So let us now return to the beginning of this essay. In the Eastern Church, as Congar attested in another text on the subject, Lay People in the Church (1956), it was often the laity who were the theologians who were called on to prevent the Church from falling into error. In the West, the feudal system and the rise of the ecclesiastical elite positioned the laity as more or less a mute underclass. The danger inherent in such a lack of empowerment for the vast majority of Catholics of the West, was that at some stage, the need to speak out would occur no longer as a request, but through vociferous protest. This protest of course developed in the West, in what has been called the Protestant Reformation. Yet as a result of the Reformation, an imbalance occurred, an over-compensation, a stripping away of the sacred nature of the priesthood, and by so doing, an eventual disintegration of the Sacraments in Protestant Theology.

Today we live within a Church that is vastly different from that of the Middle Ages, of the literate, and the idiot. In fact many of our lay men and women, are far more well-educated than the clergy in matters theological. This has its problems. For as the parent oftentimes struggles with the maturing ideas of their adolescent child, so too the Church is now confronted, the Magisterium at least, with lay people, who have ideas as to where the Church should reform – ideas not based on pure whim, but based on considered, thoughtful, and knowledgeable speculation. On both sides, parent and child, adjustments are necessary, in order for the relationship between the two to develop with love. But there must always be respect and charity. Congar is strikingly clear, that the Magisterium must always be obeyed, with regard Its sacred teaching authority. If the Magisterium is not respected, then there is no Church, for Truth cannot be defined. Once Truth cannot be defined and accepted, there exists no foundation for Faith. Yet this respect for the teaching authority of the Magisterium does not mean that the Magisterium should not listen to the voice of the people – for the Holy Spirit speaks to all the baptized; and the Wisdom of the Spirit, is not confined to a head that has at its base a clerical collar.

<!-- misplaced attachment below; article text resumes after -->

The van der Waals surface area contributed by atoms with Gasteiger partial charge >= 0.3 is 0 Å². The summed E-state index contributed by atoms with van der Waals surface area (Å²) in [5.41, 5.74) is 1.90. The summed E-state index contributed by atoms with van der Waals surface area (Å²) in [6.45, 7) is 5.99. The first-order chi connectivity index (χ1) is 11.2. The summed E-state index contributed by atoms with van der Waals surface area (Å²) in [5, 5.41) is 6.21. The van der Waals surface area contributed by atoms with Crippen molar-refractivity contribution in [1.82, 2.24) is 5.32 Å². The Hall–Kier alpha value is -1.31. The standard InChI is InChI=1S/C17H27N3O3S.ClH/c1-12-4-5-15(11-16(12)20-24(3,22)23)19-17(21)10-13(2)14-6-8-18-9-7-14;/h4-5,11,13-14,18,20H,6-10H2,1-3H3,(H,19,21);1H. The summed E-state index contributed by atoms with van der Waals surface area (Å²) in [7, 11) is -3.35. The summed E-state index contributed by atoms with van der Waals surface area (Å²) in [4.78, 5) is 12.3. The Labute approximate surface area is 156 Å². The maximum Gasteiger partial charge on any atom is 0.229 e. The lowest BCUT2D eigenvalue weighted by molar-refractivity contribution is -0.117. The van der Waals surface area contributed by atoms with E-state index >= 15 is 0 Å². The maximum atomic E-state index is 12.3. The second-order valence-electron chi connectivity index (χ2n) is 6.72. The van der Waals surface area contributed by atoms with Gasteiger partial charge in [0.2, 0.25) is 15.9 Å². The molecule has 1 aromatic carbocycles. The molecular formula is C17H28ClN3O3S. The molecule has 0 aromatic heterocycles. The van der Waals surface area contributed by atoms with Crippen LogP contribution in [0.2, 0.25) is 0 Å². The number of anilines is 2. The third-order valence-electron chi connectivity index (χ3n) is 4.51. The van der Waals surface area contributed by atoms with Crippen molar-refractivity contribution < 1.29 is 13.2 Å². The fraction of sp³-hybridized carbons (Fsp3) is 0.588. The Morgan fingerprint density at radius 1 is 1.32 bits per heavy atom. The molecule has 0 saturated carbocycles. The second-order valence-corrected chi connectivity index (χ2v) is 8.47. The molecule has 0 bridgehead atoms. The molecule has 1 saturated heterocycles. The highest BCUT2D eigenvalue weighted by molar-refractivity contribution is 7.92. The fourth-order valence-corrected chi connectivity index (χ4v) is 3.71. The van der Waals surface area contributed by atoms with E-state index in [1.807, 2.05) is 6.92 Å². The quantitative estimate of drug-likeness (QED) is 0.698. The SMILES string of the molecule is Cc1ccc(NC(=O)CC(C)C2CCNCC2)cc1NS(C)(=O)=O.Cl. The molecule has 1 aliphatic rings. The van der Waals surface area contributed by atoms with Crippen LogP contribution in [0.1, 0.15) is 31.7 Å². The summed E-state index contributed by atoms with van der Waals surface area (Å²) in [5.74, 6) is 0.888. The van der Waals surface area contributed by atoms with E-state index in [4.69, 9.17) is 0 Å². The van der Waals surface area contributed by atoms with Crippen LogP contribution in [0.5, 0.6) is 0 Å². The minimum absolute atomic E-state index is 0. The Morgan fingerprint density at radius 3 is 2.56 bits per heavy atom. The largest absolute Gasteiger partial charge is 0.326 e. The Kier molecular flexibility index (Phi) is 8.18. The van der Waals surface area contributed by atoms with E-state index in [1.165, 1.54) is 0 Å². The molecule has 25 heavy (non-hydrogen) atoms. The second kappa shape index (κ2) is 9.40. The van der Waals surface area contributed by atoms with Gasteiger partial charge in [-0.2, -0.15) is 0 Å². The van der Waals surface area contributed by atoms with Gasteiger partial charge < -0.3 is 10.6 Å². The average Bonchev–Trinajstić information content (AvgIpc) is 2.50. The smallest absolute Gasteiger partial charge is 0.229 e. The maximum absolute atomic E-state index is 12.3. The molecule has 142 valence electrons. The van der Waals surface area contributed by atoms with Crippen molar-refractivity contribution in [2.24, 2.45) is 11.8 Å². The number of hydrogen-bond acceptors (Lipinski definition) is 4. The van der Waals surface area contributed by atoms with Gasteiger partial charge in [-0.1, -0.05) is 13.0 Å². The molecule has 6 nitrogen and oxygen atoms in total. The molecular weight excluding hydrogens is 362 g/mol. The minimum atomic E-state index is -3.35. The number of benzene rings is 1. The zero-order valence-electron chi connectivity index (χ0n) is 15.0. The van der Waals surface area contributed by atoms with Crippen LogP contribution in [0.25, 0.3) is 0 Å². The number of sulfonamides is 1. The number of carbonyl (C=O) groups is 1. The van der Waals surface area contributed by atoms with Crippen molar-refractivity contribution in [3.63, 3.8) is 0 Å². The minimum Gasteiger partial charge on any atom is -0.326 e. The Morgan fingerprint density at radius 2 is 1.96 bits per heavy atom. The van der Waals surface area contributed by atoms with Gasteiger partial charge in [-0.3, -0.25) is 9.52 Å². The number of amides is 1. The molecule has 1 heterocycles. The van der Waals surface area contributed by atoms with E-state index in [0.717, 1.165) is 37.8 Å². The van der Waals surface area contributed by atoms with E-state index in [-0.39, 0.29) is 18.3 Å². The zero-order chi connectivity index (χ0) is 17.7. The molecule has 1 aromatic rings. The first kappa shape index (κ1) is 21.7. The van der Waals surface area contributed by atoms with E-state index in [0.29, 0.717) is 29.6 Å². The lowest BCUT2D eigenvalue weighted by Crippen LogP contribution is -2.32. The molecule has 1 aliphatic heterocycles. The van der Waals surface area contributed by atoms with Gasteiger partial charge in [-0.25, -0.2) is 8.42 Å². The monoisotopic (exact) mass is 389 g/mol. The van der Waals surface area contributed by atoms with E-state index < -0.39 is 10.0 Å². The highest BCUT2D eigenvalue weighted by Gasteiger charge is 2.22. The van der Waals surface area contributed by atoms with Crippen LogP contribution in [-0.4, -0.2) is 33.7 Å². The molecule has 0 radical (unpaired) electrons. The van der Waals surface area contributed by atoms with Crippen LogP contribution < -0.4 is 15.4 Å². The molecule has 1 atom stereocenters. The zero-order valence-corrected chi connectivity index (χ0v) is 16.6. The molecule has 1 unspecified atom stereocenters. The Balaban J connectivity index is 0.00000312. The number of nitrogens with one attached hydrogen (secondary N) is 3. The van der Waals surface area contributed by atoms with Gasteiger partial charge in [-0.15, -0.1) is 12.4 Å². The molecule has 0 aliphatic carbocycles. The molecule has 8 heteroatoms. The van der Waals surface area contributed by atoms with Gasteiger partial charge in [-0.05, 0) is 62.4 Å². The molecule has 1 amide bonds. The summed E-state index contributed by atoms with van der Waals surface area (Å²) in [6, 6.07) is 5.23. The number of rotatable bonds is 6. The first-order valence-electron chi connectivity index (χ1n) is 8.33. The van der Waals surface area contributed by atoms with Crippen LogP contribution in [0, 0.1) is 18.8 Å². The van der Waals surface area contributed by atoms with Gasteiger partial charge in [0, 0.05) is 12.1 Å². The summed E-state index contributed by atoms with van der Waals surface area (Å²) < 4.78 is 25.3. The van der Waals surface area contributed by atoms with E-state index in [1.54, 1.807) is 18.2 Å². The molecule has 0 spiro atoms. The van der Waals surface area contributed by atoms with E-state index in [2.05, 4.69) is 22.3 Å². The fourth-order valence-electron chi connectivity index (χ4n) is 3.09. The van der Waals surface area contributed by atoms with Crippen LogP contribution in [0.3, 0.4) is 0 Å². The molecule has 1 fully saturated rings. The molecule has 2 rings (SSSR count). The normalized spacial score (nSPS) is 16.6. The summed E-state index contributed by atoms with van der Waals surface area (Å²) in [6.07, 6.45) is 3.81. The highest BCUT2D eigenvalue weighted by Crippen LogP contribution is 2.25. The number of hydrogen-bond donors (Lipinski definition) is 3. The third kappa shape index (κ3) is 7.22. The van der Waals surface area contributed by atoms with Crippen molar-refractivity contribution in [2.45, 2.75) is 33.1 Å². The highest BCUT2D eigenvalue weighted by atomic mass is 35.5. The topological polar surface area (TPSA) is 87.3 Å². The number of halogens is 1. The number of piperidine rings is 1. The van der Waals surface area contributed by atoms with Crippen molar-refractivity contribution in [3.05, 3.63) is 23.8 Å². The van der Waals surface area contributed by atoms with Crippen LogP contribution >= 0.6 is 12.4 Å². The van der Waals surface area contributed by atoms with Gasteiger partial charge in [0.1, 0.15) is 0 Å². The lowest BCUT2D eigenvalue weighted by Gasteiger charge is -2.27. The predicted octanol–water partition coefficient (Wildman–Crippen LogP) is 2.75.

Congar’s writings on the laity always emphasize the relationship between the priest and the people – the sacramental perfection the priest offers in the Church, as well as the enormous potential that lay men and women offer – a resource so obviously untapped throughout the vast majority of Catholic Church history. What is vital is that the Church realizes that the laity require a mature place in the life of the Church, one that does not see the authority of the Magisterium displaced or questioned; nor the nature of the sacred priesthood, supplanted, but that gives the lay man and woman, a constructive voice, in order to help reform the Church, so as for Her to fully engage with the modern world. If the laity are not encouraged to speak their minds charitably, and be encouraged to be active in the Church – then perhaps Cardinal Newman’s warning will indeed be the result – a loss of faith.

This post is also available in: Ukrainian

About Dr. Andrew Kania

Andrew Thomas Kania is Director of Spirituality at Aquinas College, Manning. Prior to his appointment at Aquinas College, Dr. Kania was a lecturer for the School of Religious Education at the University of Notre Dame Australia as well as for the Catholic Institute of Western Australia at Edith Cowan and Curtin Universities. Aside from regularly publishing with Church & Life (Ukrainian Journal), Dr. Kania has also written articles, for: The London Tablet, The Journal of Religious Education, The Australasian Catholic Record, New Blackfriars, AD 2000 and The Record Newspaper. He belongs to the Ukrainian Church and is interested in ecumenical issues as well as contemporary problems facing religious educators.